But rationing is precisely what has been in place all along, either in the form of "coverage" allowed or denied by private insurance or by "policies" of Medicare, Medicaid or other tax-funded sources. I don't shy away from either the word or the concept because I have seen and continue to see it first-hand.

    My years as a food service manager among the working poor made me painfully aware of a large group of hard-working people for whom meaningful health insurance and unemployment compensation are both topics they only hear about on television.

    And since my retirement eight years ago I have worked with the group from which the biggest part of the revenue stream for medical care flows, those in the final years of life. I have seen first-hand how rationing works. And your reference to "our collective insatiable appetite for medical care" is incompletely true.

    I have seen plenty of evidence of that appetite, from TV commercials for "free" motorized scooters and motorized chairs to bionic seniors who have received multiple joint replacements, pacemakers, and other wonders of modern medicine. But I also know about a large number of the working poor who live payday to payday without insurance, as well as mentally damaged individuals, geriatric cases classified as "custodial" and the children of poor families who routinely live without medical attention.

    You can believe me when I tell you that many of the "public" already knows they cannot "drink at the 'well of unlimited medical care', or that they will have to pay some real $$$ for their care." I know plenty of people for whom that reality is sharply defined.

    The public to whom you refer is likely to be that large group of hospital patients who can afford to pick up the phone and make arrangements any time they feel out of sorts. I have no problem with means testing for Medicare (just like Medicaid or the VA) as well as tax policies that stop favoring the high (i.e. costly) end of medical care.

    Interesting factoid: I just learned last week that Tricare rates have not changed since 1996 and copays for most common charges are under ten dollars. I am aware of retired military and private sector seniors with multiple redundant layers of coverage while others have none at all and are dependent upon Medicaid. The inequity of care among seniors is one of the hidden embarrassments of the system.

    You say to-mah-to, I say to-may-to.
    You say "coverage," I say "rationing."
    You say "public," I say which public to who are you referring?

    We both know where this is going.
    At the risk of being repetitious, I say again it is important to make a distinction between types of risk.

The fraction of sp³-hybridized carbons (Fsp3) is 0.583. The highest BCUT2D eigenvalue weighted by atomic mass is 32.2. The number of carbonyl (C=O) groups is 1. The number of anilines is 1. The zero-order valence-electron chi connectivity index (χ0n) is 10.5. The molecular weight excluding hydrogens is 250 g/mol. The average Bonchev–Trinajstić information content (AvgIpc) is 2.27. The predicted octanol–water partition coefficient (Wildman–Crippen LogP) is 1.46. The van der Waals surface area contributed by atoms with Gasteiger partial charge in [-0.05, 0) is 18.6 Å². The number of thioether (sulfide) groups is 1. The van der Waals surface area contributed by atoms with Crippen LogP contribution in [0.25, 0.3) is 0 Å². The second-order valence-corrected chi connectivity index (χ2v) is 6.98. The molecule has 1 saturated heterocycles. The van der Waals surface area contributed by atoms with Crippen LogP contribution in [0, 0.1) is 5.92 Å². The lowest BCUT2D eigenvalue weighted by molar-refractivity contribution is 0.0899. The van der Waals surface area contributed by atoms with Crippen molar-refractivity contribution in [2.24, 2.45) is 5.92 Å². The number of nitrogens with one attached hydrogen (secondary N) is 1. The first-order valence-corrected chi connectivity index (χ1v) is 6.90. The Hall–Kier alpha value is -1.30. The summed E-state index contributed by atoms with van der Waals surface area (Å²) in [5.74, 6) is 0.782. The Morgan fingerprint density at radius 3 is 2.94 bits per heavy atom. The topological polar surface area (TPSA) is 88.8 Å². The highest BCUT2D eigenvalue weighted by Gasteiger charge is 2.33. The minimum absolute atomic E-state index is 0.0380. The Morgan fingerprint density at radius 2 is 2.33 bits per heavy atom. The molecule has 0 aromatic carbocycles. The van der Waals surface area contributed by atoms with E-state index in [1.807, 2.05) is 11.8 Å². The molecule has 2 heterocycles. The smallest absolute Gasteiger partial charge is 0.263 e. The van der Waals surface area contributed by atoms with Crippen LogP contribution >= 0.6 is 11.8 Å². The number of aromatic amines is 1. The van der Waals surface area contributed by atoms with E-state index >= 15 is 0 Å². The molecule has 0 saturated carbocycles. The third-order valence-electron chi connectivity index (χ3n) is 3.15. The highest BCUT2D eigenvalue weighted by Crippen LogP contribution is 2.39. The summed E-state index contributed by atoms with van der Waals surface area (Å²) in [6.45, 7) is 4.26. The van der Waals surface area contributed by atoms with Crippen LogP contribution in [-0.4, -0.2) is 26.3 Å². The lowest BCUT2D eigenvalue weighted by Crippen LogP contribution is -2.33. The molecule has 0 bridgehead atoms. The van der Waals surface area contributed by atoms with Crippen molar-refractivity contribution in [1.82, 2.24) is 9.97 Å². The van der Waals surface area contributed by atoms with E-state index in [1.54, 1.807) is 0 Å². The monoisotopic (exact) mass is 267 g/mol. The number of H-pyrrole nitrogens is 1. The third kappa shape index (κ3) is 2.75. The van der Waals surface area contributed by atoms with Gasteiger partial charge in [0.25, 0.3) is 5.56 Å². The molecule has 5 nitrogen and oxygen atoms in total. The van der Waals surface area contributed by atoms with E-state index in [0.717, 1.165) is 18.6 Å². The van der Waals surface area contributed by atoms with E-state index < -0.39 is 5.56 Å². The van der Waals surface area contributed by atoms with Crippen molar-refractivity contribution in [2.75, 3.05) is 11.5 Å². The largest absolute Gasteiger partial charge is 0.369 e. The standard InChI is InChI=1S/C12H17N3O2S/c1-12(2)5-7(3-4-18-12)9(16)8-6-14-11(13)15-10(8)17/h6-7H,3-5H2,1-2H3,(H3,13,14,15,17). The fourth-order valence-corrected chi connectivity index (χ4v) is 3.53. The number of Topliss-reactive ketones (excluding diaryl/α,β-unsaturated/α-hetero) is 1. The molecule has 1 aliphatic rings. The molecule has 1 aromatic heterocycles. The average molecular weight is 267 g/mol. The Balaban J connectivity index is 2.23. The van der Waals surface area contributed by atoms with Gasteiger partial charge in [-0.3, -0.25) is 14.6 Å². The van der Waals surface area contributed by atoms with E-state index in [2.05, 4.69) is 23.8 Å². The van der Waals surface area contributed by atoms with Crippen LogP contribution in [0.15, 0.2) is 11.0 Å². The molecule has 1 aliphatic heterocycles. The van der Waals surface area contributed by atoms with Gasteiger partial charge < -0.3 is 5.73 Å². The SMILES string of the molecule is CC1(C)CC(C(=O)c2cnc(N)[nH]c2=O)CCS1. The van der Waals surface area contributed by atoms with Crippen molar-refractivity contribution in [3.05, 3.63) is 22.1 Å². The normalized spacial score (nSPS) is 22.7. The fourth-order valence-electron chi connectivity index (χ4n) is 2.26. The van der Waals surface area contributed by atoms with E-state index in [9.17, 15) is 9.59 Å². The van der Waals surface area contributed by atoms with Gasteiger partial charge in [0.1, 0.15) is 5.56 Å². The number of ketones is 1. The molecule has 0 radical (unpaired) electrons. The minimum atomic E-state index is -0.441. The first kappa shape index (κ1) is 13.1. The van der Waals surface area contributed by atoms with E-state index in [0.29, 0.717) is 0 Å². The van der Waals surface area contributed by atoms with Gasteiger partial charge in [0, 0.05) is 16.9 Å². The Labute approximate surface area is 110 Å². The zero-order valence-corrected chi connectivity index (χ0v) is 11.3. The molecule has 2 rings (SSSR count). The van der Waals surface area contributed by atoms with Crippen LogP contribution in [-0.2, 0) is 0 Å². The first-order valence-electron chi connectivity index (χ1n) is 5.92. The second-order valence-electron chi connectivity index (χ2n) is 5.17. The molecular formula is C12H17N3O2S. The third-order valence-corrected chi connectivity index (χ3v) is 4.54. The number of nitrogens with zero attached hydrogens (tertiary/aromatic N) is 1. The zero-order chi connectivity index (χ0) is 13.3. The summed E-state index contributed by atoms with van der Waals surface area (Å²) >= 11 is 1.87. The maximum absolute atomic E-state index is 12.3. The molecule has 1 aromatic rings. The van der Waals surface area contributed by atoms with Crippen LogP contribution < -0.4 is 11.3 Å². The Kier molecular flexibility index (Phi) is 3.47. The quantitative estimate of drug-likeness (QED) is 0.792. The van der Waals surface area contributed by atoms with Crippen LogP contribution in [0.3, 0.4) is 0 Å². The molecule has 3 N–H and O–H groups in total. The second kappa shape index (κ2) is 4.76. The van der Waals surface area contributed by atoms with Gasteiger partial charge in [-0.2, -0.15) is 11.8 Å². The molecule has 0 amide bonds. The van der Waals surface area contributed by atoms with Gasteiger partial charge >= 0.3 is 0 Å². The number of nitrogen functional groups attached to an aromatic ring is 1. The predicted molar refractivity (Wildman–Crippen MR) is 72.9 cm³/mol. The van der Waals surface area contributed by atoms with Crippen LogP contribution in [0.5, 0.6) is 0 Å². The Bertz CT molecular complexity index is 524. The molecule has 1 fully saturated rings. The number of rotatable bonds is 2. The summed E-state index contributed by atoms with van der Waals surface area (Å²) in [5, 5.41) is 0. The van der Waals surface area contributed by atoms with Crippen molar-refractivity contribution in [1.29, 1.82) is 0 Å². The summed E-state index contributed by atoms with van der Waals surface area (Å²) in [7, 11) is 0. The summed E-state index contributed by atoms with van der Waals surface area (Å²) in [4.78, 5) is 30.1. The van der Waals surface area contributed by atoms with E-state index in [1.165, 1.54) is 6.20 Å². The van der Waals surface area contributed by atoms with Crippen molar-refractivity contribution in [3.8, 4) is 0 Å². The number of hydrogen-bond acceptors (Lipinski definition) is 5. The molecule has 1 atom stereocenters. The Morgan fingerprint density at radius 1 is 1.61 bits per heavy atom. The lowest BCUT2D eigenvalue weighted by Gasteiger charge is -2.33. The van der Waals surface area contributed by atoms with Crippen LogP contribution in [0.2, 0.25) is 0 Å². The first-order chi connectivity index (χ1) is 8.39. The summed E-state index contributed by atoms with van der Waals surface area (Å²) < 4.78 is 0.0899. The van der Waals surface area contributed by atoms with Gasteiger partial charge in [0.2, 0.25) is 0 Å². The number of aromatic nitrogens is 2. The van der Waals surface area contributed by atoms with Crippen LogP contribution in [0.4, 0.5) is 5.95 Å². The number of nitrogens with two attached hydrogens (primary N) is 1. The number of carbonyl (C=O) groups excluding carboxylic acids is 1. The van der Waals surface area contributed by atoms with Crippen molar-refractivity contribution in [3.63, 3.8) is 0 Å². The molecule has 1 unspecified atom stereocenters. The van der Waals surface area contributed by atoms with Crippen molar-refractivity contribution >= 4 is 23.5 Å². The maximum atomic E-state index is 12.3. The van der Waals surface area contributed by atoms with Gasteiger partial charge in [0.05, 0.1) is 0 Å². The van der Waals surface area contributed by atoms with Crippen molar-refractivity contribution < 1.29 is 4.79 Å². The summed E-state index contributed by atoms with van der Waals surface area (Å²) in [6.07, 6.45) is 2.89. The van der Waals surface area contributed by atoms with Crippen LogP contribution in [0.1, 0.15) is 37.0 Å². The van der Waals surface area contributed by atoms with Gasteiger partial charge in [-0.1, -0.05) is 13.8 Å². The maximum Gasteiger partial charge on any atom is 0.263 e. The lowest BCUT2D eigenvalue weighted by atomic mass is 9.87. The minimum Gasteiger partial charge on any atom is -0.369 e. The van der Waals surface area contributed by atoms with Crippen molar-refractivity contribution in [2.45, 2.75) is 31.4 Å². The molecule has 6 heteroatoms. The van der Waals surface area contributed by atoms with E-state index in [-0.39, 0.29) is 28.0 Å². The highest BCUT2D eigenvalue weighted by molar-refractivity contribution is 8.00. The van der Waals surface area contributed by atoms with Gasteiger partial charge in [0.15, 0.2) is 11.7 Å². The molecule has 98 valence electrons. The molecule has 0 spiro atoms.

Managing medical risks are the specialty of medical pros.
    Managing financial risks are the specialty of insurance pros.
    Managing political risks are the specialty of elected representatives.

    These three risk management tasks are routinely conflated in most discussions, depending on whose ox is being gored. And a distinction must always be made between professional compensation (which should be as high as the market allows) and corporate profits (which should be subject to serious taxation as long as those profits derive from the delivery of medical care).

    Let a thousand boutique flowers bloom, both in insurance policies and private medical practices.
    But let's start getting real about who can or cannot afford a baseline of essential medical care.
    The time for that baseline to be clearly defined is long overdue.

  7. The new legislation is replete with centralized tools designed to impose pricing controls upon providers-- that is, tie provider payments to a barrage of negotiated payments, prospective payments, capitated payments, bundled payments, coding paradigms, fee schedules, and a vast array of conversion factors, productivity adjustments, geographic adjustments, relative values, and other hedge factors. The belief is that something resembling the true cost of goods and services will emerge from this maze. After all, this administrative approach to pricing worked really well in the Soviet Union. So did rationing.

    Moreover, let's adopt the following as guiding principles to pay for health care:

    - Insurance is the exclusive currency by which patients purchase goods and services offered by health care providers
    - Health care is only affordable if covered by insurance